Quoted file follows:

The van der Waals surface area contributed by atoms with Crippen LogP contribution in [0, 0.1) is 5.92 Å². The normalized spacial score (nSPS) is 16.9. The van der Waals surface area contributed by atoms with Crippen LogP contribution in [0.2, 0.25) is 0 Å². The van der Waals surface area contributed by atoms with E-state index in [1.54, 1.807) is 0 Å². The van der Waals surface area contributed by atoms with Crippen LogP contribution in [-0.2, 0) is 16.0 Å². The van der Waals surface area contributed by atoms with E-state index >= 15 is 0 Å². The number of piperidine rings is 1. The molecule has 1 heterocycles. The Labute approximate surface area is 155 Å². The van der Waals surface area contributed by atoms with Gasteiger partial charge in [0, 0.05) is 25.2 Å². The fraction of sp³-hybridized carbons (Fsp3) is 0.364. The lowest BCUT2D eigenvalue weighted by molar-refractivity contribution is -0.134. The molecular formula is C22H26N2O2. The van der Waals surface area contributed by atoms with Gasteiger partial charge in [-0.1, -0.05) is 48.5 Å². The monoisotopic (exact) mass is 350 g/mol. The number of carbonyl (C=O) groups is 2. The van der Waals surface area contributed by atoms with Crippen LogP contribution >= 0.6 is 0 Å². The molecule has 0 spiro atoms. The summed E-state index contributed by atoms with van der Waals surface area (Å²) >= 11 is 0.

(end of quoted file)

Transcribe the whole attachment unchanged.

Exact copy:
The van der Waals surface area contributed by atoms with Crippen LogP contribution in [0, 0.1) is 5.92 Å². The normalized spacial score (nSPS) is 16.9. The van der Waals surface area contributed by atoms with Crippen LogP contribution in [0.2, 0.25) is 0 Å². The van der Waals surface area contributed by atoms with E-state index in [1.54, 1.807) is 0 Å². The van der Waals surface area contributed by atoms with Crippen LogP contribution in [-0.2, 0) is 16.0 Å². The van der Waals surface area contributed by atoms with E-state index >= 15 is 0 Å². The number of piperidine rings is 1. The molecule has 1 heterocycles. The Labute approximate surface area is 155 Å². The van der Waals surface area contributed by atoms with Gasteiger partial charge in [0, 0.05) is 25.2 Å². The fraction of sp³-hybridized carbons (Fsp3) is 0.364. The lowest BCUT2D eigenvalue weighted by molar-refractivity contribution is -0.134. The molecular formula is C22H26N2O2. The van der Waals surface area contributed by atoms with Gasteiger partial charge in [-0.1, -0.05) is 48.5 Å². The monoisotopic (exact) mass is 350 g/mol. The number of carbonyl (C=O) groups is 2. The van der Waals surface area contributed by atoms with Crippen LogP contribution >= 0.6 is 0 Å². The molecule has 0 spiro atoms. The summed E-state index contributed by atoms with van der Waals surface area (Å²) >= 11 is 0.